The STOP school violence bill also encourages schools to set up an anonymous tip line between teachers, students, and law enforcement to report students showing warning signs of being violent. My school has an anonymous tip line to report if there is a shooter in the school, but the administration has not told students to use it to report people they feel are violent. And they shouldn't. Figuring out whether another student is joking or making a serious threat is not the job of students; we are not cops nor psychologists, we do not even have a high school diploma, we cannot be told to figure out at what point our peers’ words are violent. Also, students shouldn't have to go to school in a place where they feel like if they say something that crosses ‘the line’ police or FBI will get involved. When we talk to our friends or teachers it should be confidential and if a teacher feels a student is showing signs of violent urges or mental health problems, students should be sent to councilors, not law enforcement. Troubled students should be sent where they can get help, not reported to FBI agents or police (who couldn’t actually do anything because only five states have laws that allow guns to be taken from people based on “Red Flags”). Students going to school with the knowledge anything they say could be reported to law enforcement will ruin the environment of trust schools have and law enforcement can't do much about a student saying violent things anyway.

 


On a state level, The Florida Gun Control bill also gives money to increasing school safety and hiring school resource officers (SROs). SROs, like school safety measures, have not been found to make schools any safer. However, they have very real effects on students. Studies have found the biggest effect of having a school resource officer in a school is a huge jump in the number of students arrested for disorderly conduct charges. In schools with SROs, students are more likely to be arrested for non-violent disorderly conduct than any other crime. Which means most students are being arrested for things like talking back or refusing to give up their phone. Some of these arrests are violent, an ACLU report found between 2014 and 2016, SROs across the country beat kids with batons, punched them, kicked them, held them in choke holds, and sexually assaulted them. The ACLU's report includes an incident in which a 10th-grade girl was tackled by three school police, held with a knee on her head and handcuffed, all for not putting away her phone. In one report an 11-year-old boy in Los Angeles had his wrist broken by a police officer who arrested him for arguing. In another, a teenage girl had to be hospitalized after she was beaten to the ground and arrested by an officer. The arrest was because the officer thought the girl had Mace in her backpack - she didn’t. The school later charged her again for “resisting arrest”.

 

Kids arrested by SROs are often charged with felonies or serious crimes for incidents that would normally just be handled by the school. A girl with a learning disability got in a minor fight and was nearly sent to prison for twenty days because the court ordered she enter a pretrial intervention program that cost 300 dollars; a price her parents could not pay. A Virginia middle schooler was charged with assault and battery with a weapon for throwing a carrot at his teacher. A student who brought a maple leaf to school was charged with drug possession. A student in Texas faced two to 10 years in prison on felony forgery charges for accidentally paying for lunch with a fake bill. It is comical how kids are being charged with felonies for really silly ‘crimes’ that would normally be handled by a teacher... until you remember that felonies stay on children’s permanent records and stop them from getting jobs and voting later in life. Then it’s a lot less comical. Nearly 70,000 students were arrested in about 8,000 schools last year. Most due to disorderly conduct charges and some as young as five. Parkland was a tragedy, but so is kids getting beaten by police in their own schools and sent to jail. The whole country is enraged by the former tragedy but despite people telling their stories and despite the hard work of social justice groups there has been little outcry over the latter tragedy.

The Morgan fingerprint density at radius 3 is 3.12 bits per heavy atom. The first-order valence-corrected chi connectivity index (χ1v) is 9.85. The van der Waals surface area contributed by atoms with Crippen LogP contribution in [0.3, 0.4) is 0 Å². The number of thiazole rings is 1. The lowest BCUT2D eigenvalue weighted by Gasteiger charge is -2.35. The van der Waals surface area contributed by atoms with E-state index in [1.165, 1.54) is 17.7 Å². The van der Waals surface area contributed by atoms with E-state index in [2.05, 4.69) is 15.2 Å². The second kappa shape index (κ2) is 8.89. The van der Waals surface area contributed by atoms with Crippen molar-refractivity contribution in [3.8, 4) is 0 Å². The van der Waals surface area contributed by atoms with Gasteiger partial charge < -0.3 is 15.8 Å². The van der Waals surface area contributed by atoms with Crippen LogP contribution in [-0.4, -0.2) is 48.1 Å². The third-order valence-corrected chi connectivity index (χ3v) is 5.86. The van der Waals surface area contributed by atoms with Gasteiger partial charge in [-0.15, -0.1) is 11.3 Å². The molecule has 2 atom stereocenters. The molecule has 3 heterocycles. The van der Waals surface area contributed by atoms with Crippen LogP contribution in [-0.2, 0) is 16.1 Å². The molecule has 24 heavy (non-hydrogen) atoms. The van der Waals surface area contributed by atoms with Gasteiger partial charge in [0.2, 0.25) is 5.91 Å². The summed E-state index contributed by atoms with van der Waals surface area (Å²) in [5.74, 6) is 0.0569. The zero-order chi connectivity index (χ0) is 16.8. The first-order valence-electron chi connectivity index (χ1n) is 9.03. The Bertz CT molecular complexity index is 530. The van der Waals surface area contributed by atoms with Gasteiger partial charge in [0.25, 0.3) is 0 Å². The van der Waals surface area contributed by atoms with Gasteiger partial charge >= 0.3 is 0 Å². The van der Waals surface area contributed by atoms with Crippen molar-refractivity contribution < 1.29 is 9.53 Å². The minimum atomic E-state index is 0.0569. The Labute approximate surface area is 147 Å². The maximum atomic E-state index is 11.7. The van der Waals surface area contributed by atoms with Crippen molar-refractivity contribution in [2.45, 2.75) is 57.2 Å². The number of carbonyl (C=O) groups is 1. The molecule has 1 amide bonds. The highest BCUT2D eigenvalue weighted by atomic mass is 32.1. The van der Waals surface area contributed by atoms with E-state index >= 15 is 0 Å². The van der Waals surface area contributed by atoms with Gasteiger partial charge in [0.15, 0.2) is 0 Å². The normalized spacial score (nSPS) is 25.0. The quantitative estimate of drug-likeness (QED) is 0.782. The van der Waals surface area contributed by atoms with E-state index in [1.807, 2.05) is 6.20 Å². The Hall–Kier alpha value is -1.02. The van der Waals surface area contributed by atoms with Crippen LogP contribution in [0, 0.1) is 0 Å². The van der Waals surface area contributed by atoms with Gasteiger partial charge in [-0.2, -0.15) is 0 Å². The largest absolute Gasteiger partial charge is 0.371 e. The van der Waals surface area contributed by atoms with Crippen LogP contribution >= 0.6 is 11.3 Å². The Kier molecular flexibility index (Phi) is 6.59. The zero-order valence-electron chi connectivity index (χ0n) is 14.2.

Both school security measures and school resource officers are more likely to negatively affect minority students. A study found schools with a population that is less than twenty percent white are up to 18 times more likely to use high-security methods like metal detectors, locked gates, and SROs. 74 percent of black students and 71 percent of Hispanic students go to schools with SROs while 65 percent of white students do. In schools with SROs, African American students are twice as likely to be referred to law enforcement as white students are. Some Black-Lives-Matter advocates have pointed out Marjory Stoneman Douglas High has a much smaller minority population than it’s district (39 percent minority versus 82.5 percent minority). The students who are pressing for more security in schools will be the students least affected by school security measures. This is not the Parkland students’ faults, but it shouldn't be surprising that the legislation getting passed to appease the Parkland students has a negative impact on minority students and that that negative impact has been overlooked by lawmakers, students, and the American public.

 

The Never Again movement is trying to pass any sort of school safety legislation, no matter how effective or ineffective. This is understandable, the Parkland students were in a school shooting after all, but I will not support them. Privacy rights matter, we must preserve patient-doctor confidentiality, not set up anonymous tip lines, and still be able to keep America safe. Minority students matter, and it is unacceptable a student go to school in fear of being arrested. Schools matter and safety measures undermine the environment of trust and respect that allows them to effectively teach students. I believe all together, the measures proposed by the Parkland students do more harm to American kids than good. I am in awe at the amount of unity the Never Again movement has brought the students of America, but it is a movement that I will not join until it drops the above-stated measures from its plan. Young protesters, march on! Just be sure you support the cause before you fight for it.

 

What do you think? Is the Parkland gun control movement effective or ineffective, good or bad? What are you willing to trade for basic gun control?